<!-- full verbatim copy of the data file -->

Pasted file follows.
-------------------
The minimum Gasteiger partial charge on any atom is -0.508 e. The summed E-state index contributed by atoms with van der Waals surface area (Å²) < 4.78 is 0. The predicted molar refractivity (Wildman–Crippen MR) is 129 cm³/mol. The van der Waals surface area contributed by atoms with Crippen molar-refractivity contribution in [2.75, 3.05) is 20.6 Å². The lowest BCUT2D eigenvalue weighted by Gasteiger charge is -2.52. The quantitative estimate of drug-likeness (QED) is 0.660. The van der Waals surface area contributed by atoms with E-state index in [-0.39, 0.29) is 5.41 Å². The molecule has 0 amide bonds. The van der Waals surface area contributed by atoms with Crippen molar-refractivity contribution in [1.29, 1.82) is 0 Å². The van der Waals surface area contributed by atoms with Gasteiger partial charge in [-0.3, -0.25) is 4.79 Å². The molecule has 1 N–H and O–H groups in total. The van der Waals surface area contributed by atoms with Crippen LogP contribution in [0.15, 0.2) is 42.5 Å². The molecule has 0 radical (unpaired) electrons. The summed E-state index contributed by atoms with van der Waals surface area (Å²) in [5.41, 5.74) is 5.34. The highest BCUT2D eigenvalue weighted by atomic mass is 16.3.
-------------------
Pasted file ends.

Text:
The minimum Gasteiger partial charge on any atom is -0.508 e. The summed E-state index contributed by atoms with van der Waals surface area (Å²) < 4.78 is 0. The predicted molar refractivity (Wildman–Crippen MR) is 129 cm³/mol. The van der Waals surface area contributed by atoms with Crippen molar-refractivity contribution in [2.75, 3.05) is 20.6 Å². The lowest BCUT2D eigenvalue weighted by Gasteiger charge is -2.52. The quantitative estimate of drug-likeness (QED) is 0.660. The van der Waals surface area contributed by atoms with E-state index in [-0.39, 0.29) is 5.41 Å². The molecule has 0 amide bonds. The van der Waals surface area contributed by atoms with Crippen molar-refractivity contribution in [1.29, 1.82) is 0 Å². The van der Waals surface area contributed by atoms with Gasteiger partial charge in [-0.3, -0.25) is 4.79 Å². The molecule has 1 N–H and O–H groups in total. The van der Waals surface area contributed by atoms with Crippen LogP contribution in [0.15, 0.2) is 42.5 Å². The molecule has 0 radical (unpaired) electrons. The summed E-state index contributed by atoms with van der Waals surface area (Å²) in [5.41, 5.74) is 5.34. The highest BCUT2D eigenvalue weighted by atomic mass is 16.3.